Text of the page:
I'm interested in building an unsupervised clustering model to look at the physical activity data of a person. Below is an image of the model in the 2D space (built through t-SNE), where each data point has been labelled with its ground-truth label. enter image description here

Obviously, the model isn't particularly brilliant. There is some OK-ish separability of the stair classes which can be identified e.g through DBSCAN. However, while there isn't really any separability of the flat, uphill and downhill classes, I think its still clear there is a kind of gradient-like distribution. Ideally, I'd be looking to try and construct a cluster model looking something like this:

enter image description here

My attempts so far to construct cluster models using K-Means or GMM has resulted in some shockingly poor NMIs (ranging from 10-20%) that resemble nothing like the "ideal" distribution. Are there any clustering models out there that could help, or am I ultimately just never going to get anywhere with this?

P.S I am aware a supervised approach is going to be better, but in this research context I'm trying to look at how the data could be handled without presence of Ground Truth Annotation for training.


1 Answer 1


Some of the language you're using suggests a support vector machine / support vector classifier. Have you tried that?

You might also try hierarchical clustering, a useful exploratory technique (e.g. with the hclust() function in R). Hierarchical clustering is a multi-step process where each observation starts out as its own "cluster", and at each step, a pair of clusters is merged based on some linkage criterion (you can choose different linkage criteria). This is repeated until finally all clusters will be merged together. We thus end up with a hierarchy of clustering results ranging from $n$ clusters, $n-1$ clusters, $n-2$ clusters, $\dots $ , 1 cluster. This is often visualized as dendrogram, which is a tree-like plot displaying which points/clusters are being merged at each step. This can tell us at various stages which clusters the method/algorithm is able to distinguish or not.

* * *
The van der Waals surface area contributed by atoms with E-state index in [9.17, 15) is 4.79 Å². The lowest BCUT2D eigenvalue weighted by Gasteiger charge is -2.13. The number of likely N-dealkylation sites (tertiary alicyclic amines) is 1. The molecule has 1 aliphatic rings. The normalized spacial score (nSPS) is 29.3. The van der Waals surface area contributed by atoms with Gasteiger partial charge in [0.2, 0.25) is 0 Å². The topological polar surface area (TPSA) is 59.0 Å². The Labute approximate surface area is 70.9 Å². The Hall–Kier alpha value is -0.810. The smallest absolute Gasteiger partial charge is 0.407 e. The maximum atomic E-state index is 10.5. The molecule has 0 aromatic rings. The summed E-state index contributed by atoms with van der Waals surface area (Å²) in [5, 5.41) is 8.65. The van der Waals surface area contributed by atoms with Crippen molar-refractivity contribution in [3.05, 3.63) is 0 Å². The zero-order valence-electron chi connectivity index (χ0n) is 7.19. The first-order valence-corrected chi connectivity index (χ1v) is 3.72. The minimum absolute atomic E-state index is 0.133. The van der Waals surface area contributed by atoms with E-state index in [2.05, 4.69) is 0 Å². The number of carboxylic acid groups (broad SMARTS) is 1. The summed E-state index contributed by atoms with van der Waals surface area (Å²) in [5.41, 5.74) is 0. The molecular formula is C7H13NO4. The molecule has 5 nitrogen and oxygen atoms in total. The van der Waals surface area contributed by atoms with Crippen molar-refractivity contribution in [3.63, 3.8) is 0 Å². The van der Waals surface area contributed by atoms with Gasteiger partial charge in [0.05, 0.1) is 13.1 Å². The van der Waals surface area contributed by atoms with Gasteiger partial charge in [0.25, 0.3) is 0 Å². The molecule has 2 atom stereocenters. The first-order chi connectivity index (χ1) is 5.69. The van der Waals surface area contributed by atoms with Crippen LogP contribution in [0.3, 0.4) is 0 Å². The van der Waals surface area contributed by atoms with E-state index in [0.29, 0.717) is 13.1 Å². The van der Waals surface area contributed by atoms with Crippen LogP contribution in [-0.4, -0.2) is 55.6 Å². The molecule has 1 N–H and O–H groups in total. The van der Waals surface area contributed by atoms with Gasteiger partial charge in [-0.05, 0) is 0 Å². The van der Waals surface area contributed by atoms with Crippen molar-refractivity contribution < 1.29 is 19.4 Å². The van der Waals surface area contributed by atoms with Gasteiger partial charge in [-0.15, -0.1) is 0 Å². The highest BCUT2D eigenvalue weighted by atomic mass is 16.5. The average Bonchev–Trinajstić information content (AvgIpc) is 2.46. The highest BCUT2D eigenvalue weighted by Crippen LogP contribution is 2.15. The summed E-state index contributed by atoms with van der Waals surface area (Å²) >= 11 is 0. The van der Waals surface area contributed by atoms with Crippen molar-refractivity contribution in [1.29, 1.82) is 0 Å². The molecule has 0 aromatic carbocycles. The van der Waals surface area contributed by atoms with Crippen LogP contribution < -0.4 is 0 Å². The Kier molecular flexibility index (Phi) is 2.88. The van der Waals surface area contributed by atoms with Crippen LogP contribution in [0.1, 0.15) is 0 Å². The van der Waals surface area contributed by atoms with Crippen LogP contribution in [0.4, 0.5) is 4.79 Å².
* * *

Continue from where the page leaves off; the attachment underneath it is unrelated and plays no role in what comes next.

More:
However, for your dataset, it might be too much to ask for any clustering method to perform well. For example, try clustering with a Gaussian mixture model (see e.g. the mclust R package) using the true labels as the initial values. Then compare the output estimated labels with the true labels. If the error rate is very high, then we can hardly expect good clustering results (at least for this class of clustering method).

  • $\begingroup$ Hi iceberg, thanks for your response re: Support Vector Machine, as far as I know, SVMs are always supervised and use knowledge of the label to help construct the boundaries. As I said in the P.S, I'm deliberately not using SVM since I'm trying not to use Ground Truth to help construct clusters (or more accurately, I have done supervised learning and this is to supplement/contrast that research). But if thats not true and you can use SVM in an unsupervised context I'm all ears. I omitted that I've also used Hierarchical, but to no avail (similar performances to KMeans and GMM) $\endgroup$
    – ZChemZ
    Commented Jul 7, 2021 at 21:15
  • 1
    $\begingroup$ @ZChemZ Oh yes, you are correct about SVM. Another method occurred to me that you could try is convex clustering, as shown in the paper, "Splitting Methods for Convex Clustering," from Chi and Lange, freely available through the arXiv system. The authors also wrote an R package for it, cvxclustr. Take a look at the k-nearest neighbors weighting scheme for their convex clustering. $\endgroup$
    – iceberg
    Commented Jul 8, 2021 at 16:47
  • $\begingroup$ I'll give that convex clustering a look into, thanks so much. $\endgroup$
    – ZChemZ
    Commented Jul 10, 2021 at 12:12

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